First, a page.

The Word Among Us

Personal Spirituality Resources

Obedience

The virtue of obedience applies to all of us.

By: Elizabeth M. Kelly

Obedience: The virtue of obedience applies to all of us. by Elizabeth M. Kelly

There’s probably a little bit of Eve in all of us, some little corner all too willing to be beguiled by the smooth invitation to disobey. “Go ahead, take the apple. Your eyes will be opened, and you’ll become like gods!”

Of course, we know how that turned out for Eve. No doubt there are a few “apple moments” in your life that you wish you could take back. I have certainly entertained a few regrettable apples I wish I could unpick.

Our culture doesn’t help. It could easily be argued that obedience has fallen out of fashion. It’s mocked as a weakness or a lack of self-worth, as something to be medicated, not celebrated. Rebellion has taken its place as a virtue. Certainly, well-placed rebellion can be virtuous, but it must be wielded first by a well-trained obedience. It’s all too easy to mistake my willfulness and wanting-what-I-want-when-I-want-it for a kind of pious insurrection.

In a culture that values independence and bowing to the desires of the self above all else, it’s not entirely unreasonable to ask, how can obedience as a virtue apply to me? I live in the real world, not the nursery.

Some years ago I was asked by an employer to do work that would directly contradict Church teaching. In a wild panic, I ran to my priest—an exceptionally brilliant man, holder of at least two PhDs—and told him my dilemma. He smiled and said, “I know who we’ll call.” Within minutes we were on the phone with another priest, a specialist in the ethics of this area of Church teaching.

His confidence—in the Church, in the truth—was striking. Not an ounce of panic or worry in him. In fact, he almost laughed when I told him what I was being asked to do. “Oh, no, you definitely cannot support that,” he said. He then added knowingly, “You have the truth on your side,” as if to say, “Daughter, you are completely protected.”

He talked me through the short argument and then emailed me a more thorough bullet list, working through the issue in greater detail. It was as plain as day—the work was immoral— and I had zero intention of doing it. But to tell my boss. Would I be fired? How would I pay my mortgage? Could I really do what I knew the Father was asking me to do?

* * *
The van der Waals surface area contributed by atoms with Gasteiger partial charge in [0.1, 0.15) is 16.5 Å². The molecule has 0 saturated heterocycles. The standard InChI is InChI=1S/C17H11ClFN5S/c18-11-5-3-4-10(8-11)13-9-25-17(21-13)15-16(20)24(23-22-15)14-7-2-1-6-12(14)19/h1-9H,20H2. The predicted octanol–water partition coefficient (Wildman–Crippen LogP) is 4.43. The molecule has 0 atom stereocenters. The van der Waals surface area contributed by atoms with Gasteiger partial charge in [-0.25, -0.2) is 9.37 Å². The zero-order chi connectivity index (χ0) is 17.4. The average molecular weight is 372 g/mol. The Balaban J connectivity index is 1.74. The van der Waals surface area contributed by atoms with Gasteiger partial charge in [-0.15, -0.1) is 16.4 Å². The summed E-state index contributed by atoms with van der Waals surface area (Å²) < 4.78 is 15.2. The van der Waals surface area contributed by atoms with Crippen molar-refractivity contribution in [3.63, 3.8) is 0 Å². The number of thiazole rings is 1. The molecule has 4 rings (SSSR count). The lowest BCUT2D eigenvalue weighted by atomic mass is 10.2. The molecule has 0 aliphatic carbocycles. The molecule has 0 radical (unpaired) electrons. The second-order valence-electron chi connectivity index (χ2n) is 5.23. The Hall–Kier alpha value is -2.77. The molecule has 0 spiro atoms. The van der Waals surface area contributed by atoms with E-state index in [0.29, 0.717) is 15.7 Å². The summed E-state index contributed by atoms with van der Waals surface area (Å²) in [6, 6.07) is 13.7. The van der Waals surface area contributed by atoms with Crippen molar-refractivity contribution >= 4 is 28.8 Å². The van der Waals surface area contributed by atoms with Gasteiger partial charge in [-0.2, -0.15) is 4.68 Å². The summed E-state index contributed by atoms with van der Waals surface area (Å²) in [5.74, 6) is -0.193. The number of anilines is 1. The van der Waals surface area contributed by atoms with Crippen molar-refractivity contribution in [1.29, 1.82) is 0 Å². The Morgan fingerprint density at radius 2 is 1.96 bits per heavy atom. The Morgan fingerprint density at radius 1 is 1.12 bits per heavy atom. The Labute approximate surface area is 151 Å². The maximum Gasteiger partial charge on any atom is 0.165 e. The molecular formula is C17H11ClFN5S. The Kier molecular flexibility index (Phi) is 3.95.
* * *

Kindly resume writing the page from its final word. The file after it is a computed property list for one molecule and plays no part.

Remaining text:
Walking back to my office, something unexpected started to rise up in me, something like joy. It swaddled my fear. Such a strange pairing, but I felt that I understood the agony in the garden for the first time in my adult life. Anticipating the horror that lay ahead, Jesus asked his Father, “Let this cup pass from me; yet, not as I will, but as you will” (Matthew 26:39). There was no way he would disobey his Father, no moment he would even consider it. Obedience to the Father’s will sat at the very core of his being, and as it turns out, it was the seed of joy, flourishing, and unstoppable glory.

I won’t lie; it was a rough few months for me, consulting attorneys and stumbling through some uncomfortable conversations with my boss and human resources. But in the end, the law was on my side, and I was not forced to do work that would be immoral.

Fr. Wickham writes, “The freely committed obedience of adult Christians is to God, not mainly to other human beings, whatever rank,” though sometimes we are guided by those of rank onto the best path. He adds that this will always call for “continued growth in maturity . . . [and] a great deal of prayer.”

And I’ll say this: God is constantly rewarding that tiny act of obedience in the thoroughly satisfying work that I have now. Obedience—even in the littlest things—always results in flourishing and immoveable joy. Indeed, obedience is not a virtue we leave behind in the nursery but one that we must take pains to cultivate into a robust maturity.

This is a selection fromLove Like a Saint by Elizabeth M. Kelly (The Word Among Us Press, 2021), available from www.wau.org/books.

Comments